England vs West Indies: Mooen Ali expresses confidence over getting used to the pink ball

Moeen Ali is confident it will take more than a pink ball to put him off his stride during England's inaugural day/night Test against West Indies

AFP, Aug, 16 2017

Birmingham: Moeen Ali is confident it will take more than a pink ball to put him off his stride during England's inaugural day/night Test.

The off-spinning all-rounder was England's man-of-the-series after starring with both bat and ball during the recent 3-1 Test triumph at home against South Africa.

Now Birmingham-born Ali returns to the city's Edgbaston ground, where he came through the youth ranks with Warwickshire before joining Midlands rivals Worcestershire, for what will also be the England team's first taste of floodlit Test cricket in a series opener against the West Indies starting on Thursday.

Moeen Ali celebrates the wicket of South Africa's Duanne Olivier and winning the fourth Test of the series. Reuters

File image of England's off-spinning all-rounder, Moeen Ali. Reuters

There has been much talk about how the pink ball, required for floodlit Tests as the players' traditional clothing makes the white ball familiar from one-day internationals as unusable as the standard red, will affect bowlers.

But Ali, who hit a fifty but bowled just three overs during the day-night round of County Championship fixtures scheduled as preparation for this Test, said: "It's different, it feels lighter off the bat."

"Sometimes you don't feel like you've hit it, and it goes; other times you've nailed it, and it doesn't," Ali added at an event staged by series sponsors Investec.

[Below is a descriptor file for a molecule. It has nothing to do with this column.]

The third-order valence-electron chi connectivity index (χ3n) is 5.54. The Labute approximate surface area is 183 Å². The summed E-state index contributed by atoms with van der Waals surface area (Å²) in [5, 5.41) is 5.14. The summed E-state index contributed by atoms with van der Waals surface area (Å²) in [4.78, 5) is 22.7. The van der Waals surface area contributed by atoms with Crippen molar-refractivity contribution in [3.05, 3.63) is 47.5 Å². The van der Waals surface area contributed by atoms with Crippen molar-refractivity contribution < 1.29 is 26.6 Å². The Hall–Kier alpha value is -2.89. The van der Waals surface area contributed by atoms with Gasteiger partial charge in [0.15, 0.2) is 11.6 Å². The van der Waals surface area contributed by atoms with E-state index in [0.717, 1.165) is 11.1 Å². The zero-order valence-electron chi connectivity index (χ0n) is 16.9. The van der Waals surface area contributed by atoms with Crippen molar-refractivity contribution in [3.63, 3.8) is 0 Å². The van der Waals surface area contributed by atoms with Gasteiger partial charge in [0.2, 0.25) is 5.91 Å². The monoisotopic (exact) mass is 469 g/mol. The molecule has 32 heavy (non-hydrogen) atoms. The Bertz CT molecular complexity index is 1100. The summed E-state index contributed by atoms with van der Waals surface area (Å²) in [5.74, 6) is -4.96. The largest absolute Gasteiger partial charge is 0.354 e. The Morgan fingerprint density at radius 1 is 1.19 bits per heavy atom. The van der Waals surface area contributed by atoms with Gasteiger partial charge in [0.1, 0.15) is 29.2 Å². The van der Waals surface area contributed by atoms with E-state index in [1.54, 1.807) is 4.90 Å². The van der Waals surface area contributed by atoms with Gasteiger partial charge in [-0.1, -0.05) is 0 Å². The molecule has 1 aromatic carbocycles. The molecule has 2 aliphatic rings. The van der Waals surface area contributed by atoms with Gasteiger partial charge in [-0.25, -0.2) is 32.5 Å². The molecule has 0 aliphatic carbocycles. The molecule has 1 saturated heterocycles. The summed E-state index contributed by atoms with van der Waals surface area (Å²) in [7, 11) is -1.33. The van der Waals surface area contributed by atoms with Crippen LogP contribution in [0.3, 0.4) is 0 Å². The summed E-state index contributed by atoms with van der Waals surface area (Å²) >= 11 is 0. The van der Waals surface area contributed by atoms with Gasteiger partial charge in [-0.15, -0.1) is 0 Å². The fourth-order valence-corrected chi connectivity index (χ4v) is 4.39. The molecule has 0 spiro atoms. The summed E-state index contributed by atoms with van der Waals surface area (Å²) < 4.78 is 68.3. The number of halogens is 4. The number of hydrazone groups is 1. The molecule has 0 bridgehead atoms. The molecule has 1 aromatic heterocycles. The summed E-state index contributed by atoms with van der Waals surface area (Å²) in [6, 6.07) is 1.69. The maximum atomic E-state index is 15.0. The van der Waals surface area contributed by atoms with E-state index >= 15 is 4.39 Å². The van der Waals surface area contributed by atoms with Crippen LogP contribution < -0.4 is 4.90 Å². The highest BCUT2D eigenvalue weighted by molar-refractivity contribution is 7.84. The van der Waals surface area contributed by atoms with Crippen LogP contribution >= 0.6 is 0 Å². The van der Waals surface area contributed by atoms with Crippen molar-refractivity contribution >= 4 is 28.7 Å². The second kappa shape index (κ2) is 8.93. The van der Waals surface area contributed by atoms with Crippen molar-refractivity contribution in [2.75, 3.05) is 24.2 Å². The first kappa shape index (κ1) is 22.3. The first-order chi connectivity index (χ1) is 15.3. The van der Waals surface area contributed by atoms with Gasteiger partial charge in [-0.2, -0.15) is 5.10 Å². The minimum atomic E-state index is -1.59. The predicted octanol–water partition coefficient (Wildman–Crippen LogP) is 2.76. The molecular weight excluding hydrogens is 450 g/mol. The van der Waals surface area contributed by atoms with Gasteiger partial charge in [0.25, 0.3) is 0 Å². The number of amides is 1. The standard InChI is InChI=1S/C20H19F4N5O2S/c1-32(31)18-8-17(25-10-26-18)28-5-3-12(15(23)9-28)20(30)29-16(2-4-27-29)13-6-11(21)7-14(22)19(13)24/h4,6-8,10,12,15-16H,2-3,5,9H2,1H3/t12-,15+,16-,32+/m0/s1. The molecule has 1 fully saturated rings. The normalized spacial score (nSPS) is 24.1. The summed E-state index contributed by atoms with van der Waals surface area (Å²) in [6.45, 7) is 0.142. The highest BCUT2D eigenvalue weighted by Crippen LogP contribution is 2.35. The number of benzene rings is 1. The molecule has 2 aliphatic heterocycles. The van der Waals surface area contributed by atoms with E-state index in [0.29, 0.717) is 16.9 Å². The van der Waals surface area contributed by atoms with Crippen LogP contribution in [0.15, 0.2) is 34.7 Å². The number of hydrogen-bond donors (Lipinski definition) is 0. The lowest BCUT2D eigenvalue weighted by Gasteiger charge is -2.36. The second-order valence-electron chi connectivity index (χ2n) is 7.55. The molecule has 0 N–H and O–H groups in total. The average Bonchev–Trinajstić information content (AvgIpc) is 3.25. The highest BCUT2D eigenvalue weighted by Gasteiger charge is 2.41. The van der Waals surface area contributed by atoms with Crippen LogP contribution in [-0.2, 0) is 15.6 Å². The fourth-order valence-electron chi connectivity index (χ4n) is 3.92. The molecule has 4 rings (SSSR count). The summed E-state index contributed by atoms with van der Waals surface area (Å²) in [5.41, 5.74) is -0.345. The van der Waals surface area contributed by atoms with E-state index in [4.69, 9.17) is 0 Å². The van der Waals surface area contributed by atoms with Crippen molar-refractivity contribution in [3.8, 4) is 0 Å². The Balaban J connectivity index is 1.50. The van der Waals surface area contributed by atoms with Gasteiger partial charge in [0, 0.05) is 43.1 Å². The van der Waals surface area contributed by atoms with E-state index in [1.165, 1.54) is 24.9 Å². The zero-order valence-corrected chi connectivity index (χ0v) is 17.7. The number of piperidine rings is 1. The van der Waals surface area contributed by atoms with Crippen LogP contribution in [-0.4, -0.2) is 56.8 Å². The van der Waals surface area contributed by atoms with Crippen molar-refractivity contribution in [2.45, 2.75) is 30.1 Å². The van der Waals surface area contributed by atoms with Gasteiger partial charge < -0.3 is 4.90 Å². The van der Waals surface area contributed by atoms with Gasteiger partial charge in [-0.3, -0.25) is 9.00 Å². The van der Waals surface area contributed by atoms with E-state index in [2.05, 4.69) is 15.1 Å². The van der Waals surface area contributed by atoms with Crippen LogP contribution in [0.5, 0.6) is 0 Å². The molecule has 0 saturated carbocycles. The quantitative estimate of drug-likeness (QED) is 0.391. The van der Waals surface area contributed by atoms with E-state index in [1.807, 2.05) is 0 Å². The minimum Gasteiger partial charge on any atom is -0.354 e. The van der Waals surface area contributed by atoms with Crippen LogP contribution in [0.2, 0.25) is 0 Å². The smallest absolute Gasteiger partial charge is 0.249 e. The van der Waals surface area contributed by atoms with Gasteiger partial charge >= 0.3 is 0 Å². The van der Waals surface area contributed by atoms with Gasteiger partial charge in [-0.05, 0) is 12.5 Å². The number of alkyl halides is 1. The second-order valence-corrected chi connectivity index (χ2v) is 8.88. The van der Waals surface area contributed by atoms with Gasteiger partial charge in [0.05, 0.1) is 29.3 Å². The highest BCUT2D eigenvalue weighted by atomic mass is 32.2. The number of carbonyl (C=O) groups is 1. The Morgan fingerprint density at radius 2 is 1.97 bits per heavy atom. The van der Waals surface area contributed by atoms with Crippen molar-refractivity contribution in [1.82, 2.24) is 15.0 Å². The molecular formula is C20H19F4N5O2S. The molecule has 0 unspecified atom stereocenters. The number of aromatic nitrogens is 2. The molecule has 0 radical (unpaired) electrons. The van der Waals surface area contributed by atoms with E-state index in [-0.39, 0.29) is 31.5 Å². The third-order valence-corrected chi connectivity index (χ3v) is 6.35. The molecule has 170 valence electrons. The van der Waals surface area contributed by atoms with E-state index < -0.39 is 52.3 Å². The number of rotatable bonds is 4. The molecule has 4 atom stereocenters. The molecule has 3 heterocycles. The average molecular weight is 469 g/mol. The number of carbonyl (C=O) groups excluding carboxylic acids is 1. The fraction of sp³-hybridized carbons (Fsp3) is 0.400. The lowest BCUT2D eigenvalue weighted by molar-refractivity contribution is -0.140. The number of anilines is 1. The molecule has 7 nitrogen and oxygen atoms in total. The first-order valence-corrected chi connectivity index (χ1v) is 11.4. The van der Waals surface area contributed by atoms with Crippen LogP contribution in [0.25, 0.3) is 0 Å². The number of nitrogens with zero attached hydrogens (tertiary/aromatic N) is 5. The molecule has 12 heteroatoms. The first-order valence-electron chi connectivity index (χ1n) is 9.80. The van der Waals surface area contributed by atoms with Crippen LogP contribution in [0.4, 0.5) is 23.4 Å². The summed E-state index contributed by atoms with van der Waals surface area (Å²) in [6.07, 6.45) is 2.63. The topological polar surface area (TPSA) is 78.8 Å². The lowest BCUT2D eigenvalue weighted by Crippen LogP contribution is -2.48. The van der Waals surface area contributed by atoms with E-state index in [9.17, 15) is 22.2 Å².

"But you get used to it. I did by the end of the (net) session."

As for bowling with a pink ball, the 30-year-old Ali, who against South Africa became the first man to take 25 wickets in a four-Test series, said, "The seam is good, it's not quite as slippery. It spun, maybe because the seam is hard.

"Seeing it is fine. It will be interesting at twilight, but I will try not to think about it."

There have been suggestions that the pink ball does not swing as much or for as long as the traditional red cricket ball.

Meanwhile Dukes, the Britain-based manufacturer of the pink ball in use for this week's day/night Test have also had to endure a 'knocking campaign' from Australian rivals Kookaburra.

'Cricketers are nutters'

But Dukes managing director Dilip Jadojia said much of the debate was "ill-informed".

"One has to take many of these comments with a pinch of salt," Jadojia told Britain's Press Association this week

"I ask for real evidence and at this moment there is no issue with the ball," added the India-born businessman, who bought Dukes in 1987.

"Cricketers are nutters, and I know because I am one, but I've also been involved in making cricket balls for 45 years.

"The pink ball is not an alien thing. It's just perception, opinion and psychology," he insisted.

But while some are debating the validity of pink balls, others are questioning the wisdom of playing day/night Tests in England, given how much longer it takes to go dark in an English season compared to an Australian one.

Ali, however, said the potential for drawing a new audience had to be considered as well.

"It might take time for people to get used to it, but it's a great idea if it helps bring the crowds in."

Published Date: Aug 16, 2017 | Updated Date: Aug 16, 2017




Rank Team Points Rating
1 India 4969 124
2 South Africa 3767 111
3 England 4497 105
4 New Zealand 3489 100
5 Australia 3294 97
Rank Team Points Rating
1 South Africa 6386 120
2 India 6546 119
3 Australia 5948 114
4 England 6156 114
5 New Zealand 5432 111
Rank Team Points Rating
1 Pakistan 2843 124
2 New Zealand 1925 120
3 West Indies 2395 120
4 England 2029 119
5 India 2965 119